Childhood Inspiration

While growing up in Rhode Island, I was regaled with stories from my uncles of past adventures. There was my Uncle Pete, who as a city police lieutenant in the 1920’s and ‘30’s, told me of fighting the mob on Federal Hill and of men with feet cemented into dinghies and then dumped in Narragansett Bay. 

Uncle Frank Carson had me imagining hopping trains and riding the rails across Canada with him and his brothers. I longed to join the hobos and Indians who were their fellow travelers back at the turn of the twentieth century. And with a name like Carson, I became convinced that I was related to the scout and Indian fighter, Kit Carson, and so read every biography of his I could get me hands on. No, he was not my relative, but I did have an aunt, Kitty Carson.

And then there was my mother’s brother, Uncle Bob Smalley, who spent his adult life working and sailing on merchant ships. Uncle Bob would arrive at our house every year or so with gifts and stories of far away places like Morocco and South Asia. Uncles Frank and Bob ignited a drive to travel in me.

But no one talked about the where the family lived before arriving in America. My childhood was still a time when ethnic groups mostly lived apart. In the hometown of my youth, there was the Italian part of town and it seemed like half the kids in elementary school went to the Catholic School (made up of Italian and Irish) and half went to the public school. I was in the public school.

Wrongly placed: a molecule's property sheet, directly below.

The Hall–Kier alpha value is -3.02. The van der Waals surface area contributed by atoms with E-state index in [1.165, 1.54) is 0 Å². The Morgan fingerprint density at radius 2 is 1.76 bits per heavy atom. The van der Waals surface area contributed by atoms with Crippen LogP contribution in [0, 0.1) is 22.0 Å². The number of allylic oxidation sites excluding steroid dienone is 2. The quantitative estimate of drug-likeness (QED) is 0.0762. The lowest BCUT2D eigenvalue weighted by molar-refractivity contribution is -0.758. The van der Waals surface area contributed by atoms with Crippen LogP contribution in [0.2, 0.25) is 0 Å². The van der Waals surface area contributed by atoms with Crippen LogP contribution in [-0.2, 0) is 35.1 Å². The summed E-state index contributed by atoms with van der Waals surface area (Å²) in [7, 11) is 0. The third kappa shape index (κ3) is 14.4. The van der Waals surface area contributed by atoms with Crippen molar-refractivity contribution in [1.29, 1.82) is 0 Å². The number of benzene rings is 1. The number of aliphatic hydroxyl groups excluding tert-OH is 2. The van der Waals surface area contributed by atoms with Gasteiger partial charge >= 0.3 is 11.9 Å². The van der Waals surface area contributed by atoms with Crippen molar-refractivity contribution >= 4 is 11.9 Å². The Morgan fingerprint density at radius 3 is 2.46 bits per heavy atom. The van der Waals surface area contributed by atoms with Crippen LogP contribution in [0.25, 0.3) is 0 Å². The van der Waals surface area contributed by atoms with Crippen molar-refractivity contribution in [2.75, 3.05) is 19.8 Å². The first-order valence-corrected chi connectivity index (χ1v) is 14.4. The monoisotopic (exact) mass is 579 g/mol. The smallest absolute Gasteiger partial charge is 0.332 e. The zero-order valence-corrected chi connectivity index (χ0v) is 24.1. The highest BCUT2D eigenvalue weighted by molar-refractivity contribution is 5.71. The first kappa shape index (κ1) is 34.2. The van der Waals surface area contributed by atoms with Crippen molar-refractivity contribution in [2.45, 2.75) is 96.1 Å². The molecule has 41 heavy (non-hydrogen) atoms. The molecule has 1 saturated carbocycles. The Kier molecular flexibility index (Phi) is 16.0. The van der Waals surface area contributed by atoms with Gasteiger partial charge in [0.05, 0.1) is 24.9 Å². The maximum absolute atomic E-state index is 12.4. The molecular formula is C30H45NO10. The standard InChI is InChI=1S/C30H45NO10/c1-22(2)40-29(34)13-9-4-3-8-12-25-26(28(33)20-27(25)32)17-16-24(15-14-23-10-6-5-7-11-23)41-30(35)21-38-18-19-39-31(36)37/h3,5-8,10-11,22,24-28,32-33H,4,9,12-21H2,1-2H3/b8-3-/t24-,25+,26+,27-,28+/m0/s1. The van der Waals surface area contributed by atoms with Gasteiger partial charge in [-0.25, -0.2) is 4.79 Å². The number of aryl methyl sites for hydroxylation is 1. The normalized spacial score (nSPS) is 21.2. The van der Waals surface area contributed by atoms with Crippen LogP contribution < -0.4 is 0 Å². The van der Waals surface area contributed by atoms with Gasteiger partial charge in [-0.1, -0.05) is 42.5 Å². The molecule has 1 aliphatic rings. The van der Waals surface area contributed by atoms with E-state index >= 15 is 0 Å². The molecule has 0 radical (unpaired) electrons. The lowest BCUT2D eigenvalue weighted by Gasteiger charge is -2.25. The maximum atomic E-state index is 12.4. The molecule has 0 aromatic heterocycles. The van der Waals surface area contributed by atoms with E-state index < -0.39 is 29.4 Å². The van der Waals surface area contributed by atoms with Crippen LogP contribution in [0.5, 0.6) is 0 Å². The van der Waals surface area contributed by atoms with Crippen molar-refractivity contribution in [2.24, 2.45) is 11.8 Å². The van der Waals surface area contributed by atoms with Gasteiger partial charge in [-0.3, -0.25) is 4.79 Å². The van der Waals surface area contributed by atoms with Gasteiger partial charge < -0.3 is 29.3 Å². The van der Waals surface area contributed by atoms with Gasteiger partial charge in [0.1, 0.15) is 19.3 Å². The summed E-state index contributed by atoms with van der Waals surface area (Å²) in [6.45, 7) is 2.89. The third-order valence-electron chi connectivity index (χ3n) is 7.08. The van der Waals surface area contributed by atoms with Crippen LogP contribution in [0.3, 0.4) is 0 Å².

I always had this sense of being Irish, whatever that was. My mother said we were “mutts,” something that I later learned was common among Irish-Americans, who wanted to hide their non-WASP heritage. Not being Irish and Catholic made for an easier time getting a job.

An so, while I imagined the adventures of family members in North America, I yearned to know about the brave people who had made the sacrifice to come to America and give us a better life.

As I learned over the years, it is not an easy task when the people you seek were refugees from hate and famine. They arrived in ill health,  without funds, illiterate and in some cases not even English speakers. To discover their story it became necessary to learn everything I could about the society from which they fled Ireland and the community that became their home in Rhode Island. I embrace it as a duty to their memory.

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